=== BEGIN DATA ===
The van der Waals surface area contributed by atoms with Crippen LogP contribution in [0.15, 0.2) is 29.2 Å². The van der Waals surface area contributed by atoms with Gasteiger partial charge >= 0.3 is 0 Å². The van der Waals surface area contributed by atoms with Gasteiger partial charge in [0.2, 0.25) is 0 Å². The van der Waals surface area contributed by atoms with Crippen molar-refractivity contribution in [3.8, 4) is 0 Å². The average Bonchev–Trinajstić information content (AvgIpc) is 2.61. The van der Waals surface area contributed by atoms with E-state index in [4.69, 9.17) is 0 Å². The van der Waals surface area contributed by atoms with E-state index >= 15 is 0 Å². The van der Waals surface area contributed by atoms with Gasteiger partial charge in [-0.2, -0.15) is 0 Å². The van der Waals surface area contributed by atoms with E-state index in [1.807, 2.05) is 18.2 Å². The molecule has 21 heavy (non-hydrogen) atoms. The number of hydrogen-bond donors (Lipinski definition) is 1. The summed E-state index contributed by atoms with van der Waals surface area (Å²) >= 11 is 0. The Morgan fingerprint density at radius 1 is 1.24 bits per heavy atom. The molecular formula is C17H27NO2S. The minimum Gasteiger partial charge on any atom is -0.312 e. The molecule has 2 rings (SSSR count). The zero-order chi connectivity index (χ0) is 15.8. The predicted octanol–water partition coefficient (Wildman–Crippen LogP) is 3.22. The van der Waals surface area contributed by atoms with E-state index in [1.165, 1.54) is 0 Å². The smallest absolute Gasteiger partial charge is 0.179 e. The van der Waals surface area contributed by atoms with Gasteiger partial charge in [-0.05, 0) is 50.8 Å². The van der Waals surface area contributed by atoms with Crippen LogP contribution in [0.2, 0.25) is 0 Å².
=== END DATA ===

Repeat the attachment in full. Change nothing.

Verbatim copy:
The van der Waals surface area contributed by atoms with Crippen LogP contribution in [0.15, 0.2) is 29.2 Å². The van der Waals surface area contributed by atoms with Gasteiger partial charge >= 0.3 is 0 Å². The van der Waals surface area contributed by atoms with Gasteiger partial charge in [0.2, 0.25) is 0 Å². The van der Waals surface area contributed by atoms with Crippen molar-refractivity contribution in [3.8, 4) is 0 Å². The average Bonchev–Trinajstić information content (AvgIpc) is 2.61. The van der Waals surface area contributed by atoms with E-state index in [4.69, 9.17) is 0 Å². The van der Waals surface area contributed by atoms with E-state index >= 15 is 0 Å². The van der Waals surface area contributed by atoms with Gasteiger partial charge in [-0.2, -0.15) is 0 Å². The van der Waals surface area contributed by atoms with E-state index in [1.807, 2.05) is 18.2 Å². The molecule has 21 heavy (non-hydrogen) atoms. The number of hydrogen-bond donors (Lipinski definition) is 1. The summed E-state index contributed by atoms with van der Waals surface area (Å²) >= 11 is 0. The Morgan fingerprint density at radius 1 is 1.24 bits per heavy atom. The molecular formula is C17H27NO2S. The minimum Gasteiger partial charge on any atom is -0.312 e. The molecule has 2 rings (SSSR count). The zero-order chi connectivity index (χ0) is 15.8. The predicted octanol–water partition coefficient (Wildman–Crippen LogP) is 3.22. The van der Waals surface area contributed by atoms with E-state index in [1.165, 1.54) is 0 Å². The smallest absolute Gasteiger partial charge is 0.179 e. The van der Waals surface area contributed by atoms with Gasteiger partial charge in [-0.05, 0) is 50.8 Å². The van der Waals surface area contributed by atoms with Crippen LogP contribution in [0.2, 0.25) is 0 Å².